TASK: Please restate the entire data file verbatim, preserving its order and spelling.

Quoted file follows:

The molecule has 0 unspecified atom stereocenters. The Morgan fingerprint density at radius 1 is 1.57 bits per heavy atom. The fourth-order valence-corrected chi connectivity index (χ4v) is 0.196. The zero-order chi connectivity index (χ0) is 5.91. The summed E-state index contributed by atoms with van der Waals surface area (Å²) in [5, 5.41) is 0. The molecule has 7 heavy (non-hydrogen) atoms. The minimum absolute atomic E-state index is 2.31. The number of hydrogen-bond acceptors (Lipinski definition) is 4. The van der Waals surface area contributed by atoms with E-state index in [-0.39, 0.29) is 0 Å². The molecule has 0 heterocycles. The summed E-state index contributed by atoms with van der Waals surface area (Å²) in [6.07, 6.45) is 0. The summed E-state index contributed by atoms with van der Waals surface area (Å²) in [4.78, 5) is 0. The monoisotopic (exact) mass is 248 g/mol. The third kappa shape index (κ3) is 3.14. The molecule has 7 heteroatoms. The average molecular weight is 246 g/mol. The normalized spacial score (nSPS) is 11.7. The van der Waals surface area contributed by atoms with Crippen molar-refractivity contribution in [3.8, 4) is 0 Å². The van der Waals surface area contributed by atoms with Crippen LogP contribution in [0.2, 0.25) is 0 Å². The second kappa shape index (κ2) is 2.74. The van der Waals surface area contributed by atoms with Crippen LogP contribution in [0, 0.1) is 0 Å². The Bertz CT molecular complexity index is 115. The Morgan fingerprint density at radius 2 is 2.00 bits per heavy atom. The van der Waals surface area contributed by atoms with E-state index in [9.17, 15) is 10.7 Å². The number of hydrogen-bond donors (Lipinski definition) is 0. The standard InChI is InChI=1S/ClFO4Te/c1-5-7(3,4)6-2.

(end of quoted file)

The molecule has 0 unspecified atom stereocenters. The Morgan fingerprint density at radius 1 is 1.57 bits per heavy atom. The fourth-order valence-corrected chi connectivity index (χ4v) is 0.196. The zero-order chi connectivity index (χ0) is 5.91. The summed E-state index contributed by atoms with van der Waals surface area (Å²) in [5, 5.41) is 0. The molecule has 7 heavy (non-hydrogen) atoms. The minimum absolute atomic E-state index is 2.31. The number of hydrogen-bond acceptors (Lipinski definition) is 4. The van der Waals surface area contributed by atoms with E-state index in [-0.39, 0.29) is 0 Å². The molecule has 0 heterocycles. The summed E-state index contributed by atoms with van der Waals surface area (Å²) in [6.07, 6.45) is 0. The summed E-state index contributed by atoms with van der Waals surface area (Å²) in [4.78, 5) is 0. The monoisotopic (exact) mass is 248 g/mol. The third kappa shape index (κ3) is 3.14. The molecule has 7 heteroatoms. The average molecular weight is 246 g/mol. The normalized spacial score (nSPS) is 11.7. The van der Waals surface area contributed by atoms with Crippen molar-refractivity contribution in [3.8, 4) is 0 Å². The van der Waals surface area contributed by atoms with Crippen LogP contribution in [0.2, 0.25) is 0 Å². The second kappa shape index (κ2) is 2.74. The van der Waals surface area contributed by atoms with Crippen LogP contribution in [0, 0.1) is 0 Å². The Bertz CT molecular complexity index is 115. The Morgan fingerprint density at radius 2 is 2.00 bits per heavy atom. The van der Waals surface area contributed by atoms with E-state index in [9.17, 15) is 10.7 Å². The number of hydrogen-bond donors (Lipinski definition) is 0. The standard InChI is InChI=1S/ClFO4Te/c1-5-7(3,4)6-2.